The Comox Valley has its new hospital, and the audible lament of “overcrowding” is coming from all corners. Rather than complaining I would suggest a critical and introspective look into the adage, ‘Careful what you ask for.’
According to the Canadian Institute for Health Information (CIHI), hospital-based acute inpatient care is a key component of the continuum of health services in Canada. It provides necessary treatment for a disease or severe episode of illness for a short period of time. The goal is to discharge patients as soon as they are healthy and stable.
Therein lies the rub.
As the previous facility (St. Joseph’s) experienced, the community and its healthcare providers continue to have unrealistic expectations and demands on the acute care hospital. For it to function as intended at 129 beds, a shift in our collective responsibilities and expectations is necessary:
• support the Health Authority to co-ordinate and provide access to services across the continuum based on need, avoiding current practice of fast-tracking through hospital stay;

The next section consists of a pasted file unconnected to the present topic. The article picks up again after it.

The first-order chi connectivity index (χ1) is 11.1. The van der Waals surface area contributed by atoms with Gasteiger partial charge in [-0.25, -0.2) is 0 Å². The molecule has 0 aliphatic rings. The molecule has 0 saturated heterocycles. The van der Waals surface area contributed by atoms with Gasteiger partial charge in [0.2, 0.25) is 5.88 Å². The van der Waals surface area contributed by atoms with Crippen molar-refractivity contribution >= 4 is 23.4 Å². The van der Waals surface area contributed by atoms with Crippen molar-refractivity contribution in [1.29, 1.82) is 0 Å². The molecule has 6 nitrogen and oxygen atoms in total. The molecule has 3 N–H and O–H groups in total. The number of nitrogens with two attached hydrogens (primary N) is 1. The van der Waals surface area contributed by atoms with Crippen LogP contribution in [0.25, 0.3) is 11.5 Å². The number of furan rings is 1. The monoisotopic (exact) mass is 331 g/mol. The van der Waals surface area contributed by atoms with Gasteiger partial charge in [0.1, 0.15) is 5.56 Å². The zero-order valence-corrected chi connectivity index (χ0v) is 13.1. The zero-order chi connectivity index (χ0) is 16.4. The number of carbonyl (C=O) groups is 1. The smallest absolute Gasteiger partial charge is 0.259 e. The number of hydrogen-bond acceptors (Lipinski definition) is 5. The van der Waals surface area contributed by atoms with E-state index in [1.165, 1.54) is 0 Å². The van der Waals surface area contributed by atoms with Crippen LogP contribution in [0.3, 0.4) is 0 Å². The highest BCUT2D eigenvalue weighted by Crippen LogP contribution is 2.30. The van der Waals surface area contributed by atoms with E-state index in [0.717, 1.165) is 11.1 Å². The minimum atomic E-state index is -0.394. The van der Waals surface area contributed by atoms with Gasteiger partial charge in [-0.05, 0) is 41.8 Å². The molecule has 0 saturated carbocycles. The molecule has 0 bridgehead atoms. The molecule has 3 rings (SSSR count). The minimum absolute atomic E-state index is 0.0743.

• fully actualize and ensure ready access to the full array of services from birth to death, known as the continuum of health services;
• wrap services around the person in place to either avoid hospital admission or shorten the length of stay to the acute episode;
• educate and encourage family and friends to provide supportive care to the person in place (at home; in residential care);
• explore and act on all other options before admission to an inpatient bed;
• recognize and support a person’s right to live at risk.
We have our acute care hospital, and yet here we are repeating dysfunctional patterns, clogging one part of the system with people that don’t require it. Re-educating ourselves to view the hospital as the last resource rather than the first takes courage, knowledge, support, and a collective voice for the best utilization of every resource on the continuum. We all have a part to play and it’s not one of complaint.